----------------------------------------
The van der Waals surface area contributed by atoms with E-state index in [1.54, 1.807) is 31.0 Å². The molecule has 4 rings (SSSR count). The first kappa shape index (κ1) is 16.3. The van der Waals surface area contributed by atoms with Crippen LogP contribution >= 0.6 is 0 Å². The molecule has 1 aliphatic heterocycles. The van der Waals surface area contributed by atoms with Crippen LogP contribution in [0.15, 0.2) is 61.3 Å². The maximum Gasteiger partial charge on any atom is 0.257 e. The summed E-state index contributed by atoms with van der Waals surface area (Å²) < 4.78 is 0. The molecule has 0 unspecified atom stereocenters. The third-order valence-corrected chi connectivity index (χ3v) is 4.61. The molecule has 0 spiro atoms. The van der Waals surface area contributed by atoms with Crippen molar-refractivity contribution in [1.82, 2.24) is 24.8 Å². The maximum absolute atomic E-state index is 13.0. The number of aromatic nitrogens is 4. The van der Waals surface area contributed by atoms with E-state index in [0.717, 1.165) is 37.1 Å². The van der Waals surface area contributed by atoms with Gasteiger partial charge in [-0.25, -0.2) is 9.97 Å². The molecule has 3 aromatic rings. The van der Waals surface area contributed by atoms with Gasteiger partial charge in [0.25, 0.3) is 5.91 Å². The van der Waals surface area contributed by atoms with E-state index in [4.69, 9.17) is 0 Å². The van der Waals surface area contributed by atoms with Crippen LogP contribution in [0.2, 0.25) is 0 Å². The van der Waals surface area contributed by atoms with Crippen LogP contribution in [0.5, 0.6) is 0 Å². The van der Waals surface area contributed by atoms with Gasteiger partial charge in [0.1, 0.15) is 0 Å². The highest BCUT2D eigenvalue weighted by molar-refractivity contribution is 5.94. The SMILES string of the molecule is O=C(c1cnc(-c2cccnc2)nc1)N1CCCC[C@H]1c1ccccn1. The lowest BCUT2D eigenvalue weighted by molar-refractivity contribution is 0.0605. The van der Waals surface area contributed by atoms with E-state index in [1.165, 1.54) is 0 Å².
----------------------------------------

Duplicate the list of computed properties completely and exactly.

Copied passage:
The van der Waals surface area contributed by atoms with E-state index in [1.54, 1.807) is 31.0 Å². The molecule has 4 rings (SSSR count). The first kappa shape index (κ1) is 16.3. The van der Waals surface area contributed by atoms with Crippen LogP contribution >= 0.6 is 0 Å². The molecule has 1 aliphatic heterocycles. The van der Waals surface area contributed by atoms with Crippen LogP contribution in [0.15, 0.2) is 61.3 Å². The maximum Gasteiger partial charge on any atom is 0.257 e. The summed E-state index contributed by atoms with van der Waals surface area (Å²) < 4.78 is 0. The molecule has 0 unspecified atom stereocenters. The third-order valence-corrected chi connectivity index (χ3v) is 4.61. The molecule has 0 spiro atoms. The van der Waals surface area contributed by atoms with Crippen molar-refractivity contribution in [1.82, 2.24) is 24.8 Å². The maximum absolute atomic E-state index is 13.0. The number of aromatic nitrogens is 4. The van der Waals surface area contributed by atoms with E-state index in [0.717, 1.165) is 37.1 Å². The van der Waals surface area contributed by atoms with Gasteiger partial charge in [-0.25, -0.2) is 9.97 Å². The molecule has 3 aromatic rings. The van der Waals surface area contributed by atoms with Gasteiger partial charge in [0.25, 0.3) is 5.91 Å². The van der Waals surface area contributed by atoms with E-state index in [4.69, 9.17) is 0 Å². The van der Waals surface area contributed by atoms with Crippen LogP contribution in [0.2, 0.25) is 0 Å². The van der Waals surface area contributed by atoms with Crippen LogP contribution in [0.5, 0.6) is 0 Å². The van der Waals surface area contributed by atoms with Gasteiger partial charge in [0.1, 0.15) is 0 Å². The highest BCUT2D eigenvalue weighted by molar-refractivity contribution is 5.94. The SMILES string of the molecule is O=C(c1cnc(-c2cccnc2)nc1)N1CCCC[C@H]1c1ccccn1. The lowest BCUT2D eigenvalue weighted by molar-refractivity contribution is 0.0605. The van der Waals surface area contributed by atoms with E-state index in [1.165, 1.54) is 0 Å².